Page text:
• Beam diameter. For a fixed interaction length, the RF drive power requirement is directly proportional to the height of the active aperture. Hence, in the interest of minimizing RF power, it is important to keep this dimension as small as possible without constraining the interaction. If the beam diameter is larger than the active aperture, leakage can cause problems such as pulse-to-pulse instability. It is also important to consider alignment capability. If you choose an active aperture height very close to the beam diameter, alignment will be more critical.
• Cooling. Cooling needs are determined by the RF drive power, which is in turn determined by factors such as beam diameter, polarization state and interaction medium. In low-to-medium-power applications, conductive cooling is sufficient. For most medium-to-high-power applications where the laser is unpolarized, RF power levels are generally such that water cooling is essential.
• Size constraints. Good manufacturers are well aware of the need for compact solutions and offer a comprehensive range of devices of varying size. Dimensions will depend on the interaction material and cooling requirements. However, today, even high-power water-cooled devices can often be supplied in a package that is as small as a matchbox.
Electro-optic Q-switch The application of an electric field to an electro-optic material can change its refractive index. The phenomenon is known as the Pockels effect and is often used to rotate the polarization of an incoming optical beam. By placing an electro-optic material between two crossed polarizers, it is possible to make a Q-switch. When a half wave-voltage is applied to the cell, the resulting linear polarization is rotated through 90° and transmitted through the crossed polarizer. With no voltage present, transmission of the light beam is blocked.
Pockels cells are frequently used in a double-pass configuration for laser Q-switching applications (figure 1) in order to decrease the required drive voltage. The latter depends on the material and varies with the optical wavelength.
The material potassium di-deuterium phosphate (KD*P) is widely used in electro-optic switches and modulators. Extinction ratios for these cells are typically greater than 2000:1 in the visible and near-infrared, and values of 5000:1 are often attained. Fast switching speeds, when risetimes are a few nanoseconds, require careful attention to the design of both the cell and the electrical driver. Rectangular-gated transmission periods as short as a few nanoseconds usually require the cell to be part of an electrical transmission line. For Q-switching with long gate times or a high-repetition rate, care must be taken to avoid acoustic ringing in the cell.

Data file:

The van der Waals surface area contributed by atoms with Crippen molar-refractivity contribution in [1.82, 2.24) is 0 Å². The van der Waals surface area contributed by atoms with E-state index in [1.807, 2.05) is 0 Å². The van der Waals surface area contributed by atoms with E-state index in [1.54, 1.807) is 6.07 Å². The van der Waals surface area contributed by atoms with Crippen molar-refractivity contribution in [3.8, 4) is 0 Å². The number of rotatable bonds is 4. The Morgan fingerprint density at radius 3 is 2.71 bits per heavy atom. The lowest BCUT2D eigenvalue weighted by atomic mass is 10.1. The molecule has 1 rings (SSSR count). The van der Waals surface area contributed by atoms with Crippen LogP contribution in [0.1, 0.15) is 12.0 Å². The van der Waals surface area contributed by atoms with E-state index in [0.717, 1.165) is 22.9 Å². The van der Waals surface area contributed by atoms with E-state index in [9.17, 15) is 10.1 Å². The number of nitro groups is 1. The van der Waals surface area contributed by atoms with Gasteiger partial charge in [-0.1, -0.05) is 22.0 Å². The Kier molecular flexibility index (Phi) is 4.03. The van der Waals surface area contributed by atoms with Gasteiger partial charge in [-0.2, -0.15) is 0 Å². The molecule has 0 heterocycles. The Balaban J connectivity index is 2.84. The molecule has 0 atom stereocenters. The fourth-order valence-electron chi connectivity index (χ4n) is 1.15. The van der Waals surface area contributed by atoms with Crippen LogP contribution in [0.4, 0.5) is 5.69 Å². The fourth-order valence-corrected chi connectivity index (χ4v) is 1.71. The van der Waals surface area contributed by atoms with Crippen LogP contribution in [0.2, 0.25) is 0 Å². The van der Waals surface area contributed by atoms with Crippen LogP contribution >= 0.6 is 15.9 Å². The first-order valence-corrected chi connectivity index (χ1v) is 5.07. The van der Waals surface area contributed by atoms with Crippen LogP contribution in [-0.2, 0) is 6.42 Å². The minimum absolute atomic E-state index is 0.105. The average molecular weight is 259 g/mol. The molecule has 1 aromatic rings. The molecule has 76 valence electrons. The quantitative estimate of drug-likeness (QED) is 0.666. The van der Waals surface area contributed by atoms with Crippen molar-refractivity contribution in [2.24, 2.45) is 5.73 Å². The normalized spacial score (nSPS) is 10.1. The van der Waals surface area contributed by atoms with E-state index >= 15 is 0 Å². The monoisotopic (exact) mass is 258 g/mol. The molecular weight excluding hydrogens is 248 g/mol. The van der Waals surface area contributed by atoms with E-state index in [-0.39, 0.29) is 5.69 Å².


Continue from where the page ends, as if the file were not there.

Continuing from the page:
The latter occurs because materials with an electro-optic response also often have a piezoelectric response. The rapid switching of electric field can set up acoustic vibrations that alter the transmission of the Q-switch. These problems may be alleviated by cell design and careful choice of material. For example, the electro-optic material beta barium borate (BBO) has a small piezoelectric response relative to its electro-optic response and is a good choice for high-frequency response. BBO cells have been used for laser Q-switching at repetition rates in excess of 100 kHz. KD*P cells are typically used for Q-switching at rates of below 10 kHz.
BBO also offers advantages for high average-power applications. KD*P still retains an intrinsic absorption of approximately 0.002 cm-1 at 1064 nm. Average power limits are approximately 20 W for 1 cm diameter KD*P cells. Small beams of the order of 1 mm in diameter can have problems with thermal focusing. Single-shot laser-induced damage thresholds are roughly 15 J/cm2 in 10 ns pulses and are usually limited by cell windows. It is advisable to stay below this value by about a factor of 10 for multiple-pulse applications. The BBO crystal alone has good average power capability. Water-cooled BBO cells have operated at 200 W average power.
This is usually a spinning mirror. The cavity Q goes high (low loss) when the cavity mirrors are in alignment. The problems with this technique are that it requires physically large components and the switching speed is slow. However, it is useful at wavelengths where no other method is available. Mechanical Q-switches are rarely found today in industrial or medical applications.
In passive Q-switching, a saturable absorber is used to introduce a variable loss in a laser cavity. As light builds up in the cavity, the absorber saturates and "bleaches", opening the cavity for a very short period of time. Contemporary methods use doped garnets. The benefits of saturable absorbers are that there is only one optical component and no electronics. The limitations are wavelength, synchronization and pulse energy variability.